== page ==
• Regulatory NewsRegulatory News

    Sanofi Bets Nearly a Quarter Billion on Voucher for Faster Drug Approval

    An unusual regulatory incentive used to accelerate the review of a small number of drug products has just sold to the French pharmaceutical giant Sanofi for the record-setting sum of $245 million. Background The incentive, known as a Rare Pediatric Disease Priority Review Voucher (Pediatric PRV), is an integral part of a program meant to spur the development of new therapies of rare pediatric diseases. The Pediatric PRV program was established under the Food and Dru...
  • Regulatory NewsRegulatory News

    With New Data in Hand, Could Sanofi and Regeneron Use a Regulatory Shortcut?

    A new drug being co-developed by drugmakers Sanofi and Regeneron could, according to new data , dramatically decrease low-density lipoprotein (LDL) cholesterol in patients and lessen cardiac events. But it's a reduction in something else that could be most important for Sanofi and Regeneron: the time it might take the US Food and Drug Administration (FDA) to review the new drug, Praluent. Background In July 2014, Sanofi and Regeneron announced they had purchased what...
  • Regulatory NewsRegulatory News

    First Pediatric Priority Review Voucher Goes up for Sale, Fetching $67M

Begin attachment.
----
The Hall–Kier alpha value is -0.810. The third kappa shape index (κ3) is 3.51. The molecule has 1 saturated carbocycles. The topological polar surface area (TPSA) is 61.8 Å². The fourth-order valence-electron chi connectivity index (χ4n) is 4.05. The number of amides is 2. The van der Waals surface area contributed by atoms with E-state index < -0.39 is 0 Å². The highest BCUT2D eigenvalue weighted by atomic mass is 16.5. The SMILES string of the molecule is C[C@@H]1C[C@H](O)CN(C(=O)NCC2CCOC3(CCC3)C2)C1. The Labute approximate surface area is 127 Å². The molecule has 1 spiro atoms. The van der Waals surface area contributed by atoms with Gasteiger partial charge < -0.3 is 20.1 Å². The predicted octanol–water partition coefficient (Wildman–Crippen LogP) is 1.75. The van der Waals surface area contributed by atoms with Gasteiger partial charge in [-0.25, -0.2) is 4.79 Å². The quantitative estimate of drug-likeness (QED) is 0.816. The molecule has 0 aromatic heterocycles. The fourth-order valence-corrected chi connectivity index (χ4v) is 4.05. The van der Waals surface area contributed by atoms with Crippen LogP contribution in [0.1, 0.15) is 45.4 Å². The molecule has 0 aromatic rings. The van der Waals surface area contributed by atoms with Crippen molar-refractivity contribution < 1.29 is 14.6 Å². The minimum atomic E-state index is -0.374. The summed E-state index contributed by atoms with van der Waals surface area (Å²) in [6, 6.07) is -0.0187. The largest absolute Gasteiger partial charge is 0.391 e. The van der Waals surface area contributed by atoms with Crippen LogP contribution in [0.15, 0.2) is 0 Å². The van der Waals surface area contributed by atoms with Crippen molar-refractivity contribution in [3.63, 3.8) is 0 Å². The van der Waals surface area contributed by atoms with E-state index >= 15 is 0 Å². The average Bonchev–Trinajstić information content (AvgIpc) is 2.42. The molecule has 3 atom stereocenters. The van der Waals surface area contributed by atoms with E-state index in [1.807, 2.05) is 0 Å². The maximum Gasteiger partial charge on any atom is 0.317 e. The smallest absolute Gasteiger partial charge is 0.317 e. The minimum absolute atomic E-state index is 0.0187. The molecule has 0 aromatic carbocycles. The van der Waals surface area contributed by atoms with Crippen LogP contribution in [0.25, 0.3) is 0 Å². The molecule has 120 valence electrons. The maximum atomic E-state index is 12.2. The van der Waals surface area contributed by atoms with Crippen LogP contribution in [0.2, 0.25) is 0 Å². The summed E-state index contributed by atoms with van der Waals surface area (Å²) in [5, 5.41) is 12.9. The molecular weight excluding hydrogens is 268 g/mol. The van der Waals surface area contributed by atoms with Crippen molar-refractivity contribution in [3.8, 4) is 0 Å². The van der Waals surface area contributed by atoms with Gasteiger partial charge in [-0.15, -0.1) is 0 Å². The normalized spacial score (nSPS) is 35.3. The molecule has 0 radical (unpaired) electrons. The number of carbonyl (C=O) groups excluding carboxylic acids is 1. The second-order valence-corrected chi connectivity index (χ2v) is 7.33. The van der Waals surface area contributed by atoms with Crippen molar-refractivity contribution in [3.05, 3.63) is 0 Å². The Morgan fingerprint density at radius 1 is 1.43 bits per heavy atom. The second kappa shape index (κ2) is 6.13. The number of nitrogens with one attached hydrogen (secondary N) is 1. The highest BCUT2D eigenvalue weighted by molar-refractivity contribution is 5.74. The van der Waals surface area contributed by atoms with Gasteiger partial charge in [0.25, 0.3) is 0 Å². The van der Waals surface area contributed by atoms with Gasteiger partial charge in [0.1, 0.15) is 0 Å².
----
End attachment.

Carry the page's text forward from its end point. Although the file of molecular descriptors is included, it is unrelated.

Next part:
As far as regulatory incentives go, some are pursued more than others. The US Food and Drug Administration's (FDA) orphan drug exclusivity provisions, for example, have brought about a renaissance of therapies meant to treat patients suffering from rare diseases and conditions. But on the other side of the coin are incentives not often sought out by companies. And perhaps no incentive maintained by FDA is used less than its priority review vouchers. Background: Vouchers...
  • NICE Draft Guidance Rejects Sanofi's Metastatic Colorectal Cancer Treatment Zaltrap

    The UK's National Institute for Health and Care Excellence (NICE) has issued new draft guidance that does not recommend aflibercept (Zaltrap, Sanofi) for treating metastatic colorectal cancer resistant to or progressing after treatment with an oxaliplatin-containing regimen. NICE Chief Executive Sir Andrew Dillon commented that, "Although the independent committee considered aflibercept to be a clinically effective treatment, it could not be considered a cost-effectiv...
  • Sanofi Pasteur Recalls Vaccine in UK after Efficacy Concerns Raised

    UK regulators with the Medicines and Healthcare products Regulatory Agency (MHRA) have issued a drug alert to healthcare practitioners warning them of a recall involving Sanofi Pasteur MSD's typhoid vaccine, Typhim Vi. In its 8 October warning, MHRA said while the vaccine remained safe, concerns had been raised about the product's effectiveness against typhoid, and the agency urged all patients who recently traveled abroad and remained "unwell" to seek medical attentio...
  • New MS Drug Receives FDA Approval

    The US Food and Drug Administration (FDA) has given approval to a new once-a-day drug intended to treat relapsing forms of multiple sclerosis (MS), the agency announced on 12 September. Multiple sclerosis affects the connective tissue around the brain and spine, causing the immune system to attack the body's ability to communicate with itself. Though its causes remain unknown, patients are able to keep the disease in a state of remission through various treatment optio...